It's a coup for Liberace: By sharing his own tale of sexually transmitted disease, Michael Douglas has pulled off a promotional masterpiece

Whether or not cunnilingus cures cancer, all's fair in love and film promotion

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For a scion of Hollywood royalty, Michael Douglas has always had an unlikely ability to capture the experience of an ordinary man in extraordinary circumstances. He’s a regular sleaze in Fatal Attraction, who happens to pick the rabbit-stewing Glenn Close for his adulterous fling. He’s nothing but a regular cop in Basic Instinct, albeit one whose interrogation technique produces a surprising result. He’s overwhelmed by the pressures of city life in Falling Down. But which of us can honestly say we haven’t wanted to shout at a golfer just once? Even his Gordon Gekko is a typical Wall Street sociopath.

He’s now turned his debilitating brush with cancer into an Everyman story. Was it the Hollywood lifestyle which caused it – an endless supply of booze and drugs? Apparently not: Douglas’s cancer was caused by HPV (the same virus which causes some cervical cancers). In other words, he seems to have got cancer from having been a considerate lover. And perhaps a promiscuous one. Douglas was rumoured to have been treated for sex addiction a few years ago, though he later denied it. Still, it’s hard to imagine he was short of potential sexual partners after playing Jack Colton in Romancing The Stone.

There’s something so neat about this interpretation of events: the guy was rich and handsome and may have slept around, so this was clearly the payback he should have expected. Except not. Ninety per cent of sexually active over-25s have been exposed to HPV, and the vast majority of them don’t go on to develop throat cancer. Douglas – never one to miss a headline with a film to sell – told one reporter that while cunnilingus had caused his cancer, it was also the best cure for it. Best, in terms of being more fun than chemotherapy? Perhaps not quite as medically effective, though you can’t blame a guy for trying.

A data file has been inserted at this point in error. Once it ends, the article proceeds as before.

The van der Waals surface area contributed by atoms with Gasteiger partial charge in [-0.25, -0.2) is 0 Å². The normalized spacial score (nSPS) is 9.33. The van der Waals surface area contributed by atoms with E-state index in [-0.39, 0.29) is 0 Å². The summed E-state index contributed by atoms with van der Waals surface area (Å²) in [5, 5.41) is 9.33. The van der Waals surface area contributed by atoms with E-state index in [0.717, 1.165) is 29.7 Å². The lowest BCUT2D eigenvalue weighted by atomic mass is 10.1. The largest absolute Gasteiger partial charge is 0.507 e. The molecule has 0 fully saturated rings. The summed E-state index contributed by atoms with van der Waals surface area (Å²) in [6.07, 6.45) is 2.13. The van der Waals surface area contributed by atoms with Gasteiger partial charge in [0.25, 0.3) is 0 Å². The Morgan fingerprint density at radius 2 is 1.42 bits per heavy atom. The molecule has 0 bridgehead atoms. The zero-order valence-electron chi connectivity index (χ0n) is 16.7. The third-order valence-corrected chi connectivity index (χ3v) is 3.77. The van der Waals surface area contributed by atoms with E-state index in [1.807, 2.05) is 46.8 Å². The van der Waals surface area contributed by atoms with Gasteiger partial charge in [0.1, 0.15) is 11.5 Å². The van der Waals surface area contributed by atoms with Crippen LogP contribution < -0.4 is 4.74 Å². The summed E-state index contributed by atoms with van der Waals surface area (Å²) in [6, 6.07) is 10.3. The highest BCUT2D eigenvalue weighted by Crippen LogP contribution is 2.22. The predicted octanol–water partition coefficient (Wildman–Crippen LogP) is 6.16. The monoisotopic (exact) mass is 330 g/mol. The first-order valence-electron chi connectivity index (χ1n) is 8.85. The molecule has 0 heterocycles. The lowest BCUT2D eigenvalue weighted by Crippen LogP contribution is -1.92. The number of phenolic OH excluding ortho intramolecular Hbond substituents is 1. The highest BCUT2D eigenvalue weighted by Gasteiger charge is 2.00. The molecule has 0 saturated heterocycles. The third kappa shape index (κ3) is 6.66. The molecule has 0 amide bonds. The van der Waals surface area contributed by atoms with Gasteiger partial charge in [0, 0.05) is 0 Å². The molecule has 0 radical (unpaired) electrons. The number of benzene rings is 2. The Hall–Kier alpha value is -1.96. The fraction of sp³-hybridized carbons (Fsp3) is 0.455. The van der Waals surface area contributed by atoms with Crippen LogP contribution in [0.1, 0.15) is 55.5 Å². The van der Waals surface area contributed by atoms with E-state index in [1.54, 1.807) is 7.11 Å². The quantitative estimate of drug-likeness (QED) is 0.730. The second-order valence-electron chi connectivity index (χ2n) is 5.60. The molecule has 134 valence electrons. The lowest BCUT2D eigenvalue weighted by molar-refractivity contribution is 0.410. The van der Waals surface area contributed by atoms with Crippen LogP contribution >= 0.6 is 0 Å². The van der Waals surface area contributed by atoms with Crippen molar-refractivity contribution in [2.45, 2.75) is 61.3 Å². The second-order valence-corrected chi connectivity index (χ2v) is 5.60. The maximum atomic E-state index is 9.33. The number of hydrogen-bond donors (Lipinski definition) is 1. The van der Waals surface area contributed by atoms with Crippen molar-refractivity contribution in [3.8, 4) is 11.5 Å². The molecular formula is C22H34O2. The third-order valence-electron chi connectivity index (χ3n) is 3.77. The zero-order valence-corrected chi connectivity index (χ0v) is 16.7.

While doctors have expressed polite disbelief that Catherine Zeta-Jones may have a magical, cancer-curing vagina (though surely we all believe this at some level. Everything about her is magical), Michael Douglas knows better. But then, all’s fair in love and film promotion.

He’s currently flogging Behind The Candelabra, Steven Soderbergh’s biopic of Liberace. Douglas’s star turn as the fading Vegas legend will win him a host of awards: he doesn’t just play Liberace in all his glitzy glory, but bald and ageing as he steps out of the shower, post-surgery as his scars fade and, finally, shrivelled and weak as he dies of Aids-related complications. He manages to capture the intrinsic ridiculousness of the man, but never at the expense of his humanity.

So what better way to highlight the fact that Michael Douglas, one of Hollywood’s great (heterosexual) leading men, was taking on the role of one of the great gay figureheads of the 20th century, genital warts and all, than to announce that he, too, has suffered from the consequences of unprotected sex? Sexually transmitted disease has rarely been discussed by so many beautiful people, wearing so much sparkle. He’s ensuring that a few more people don’t die of ignorance, as the safe sex adverts used to say.

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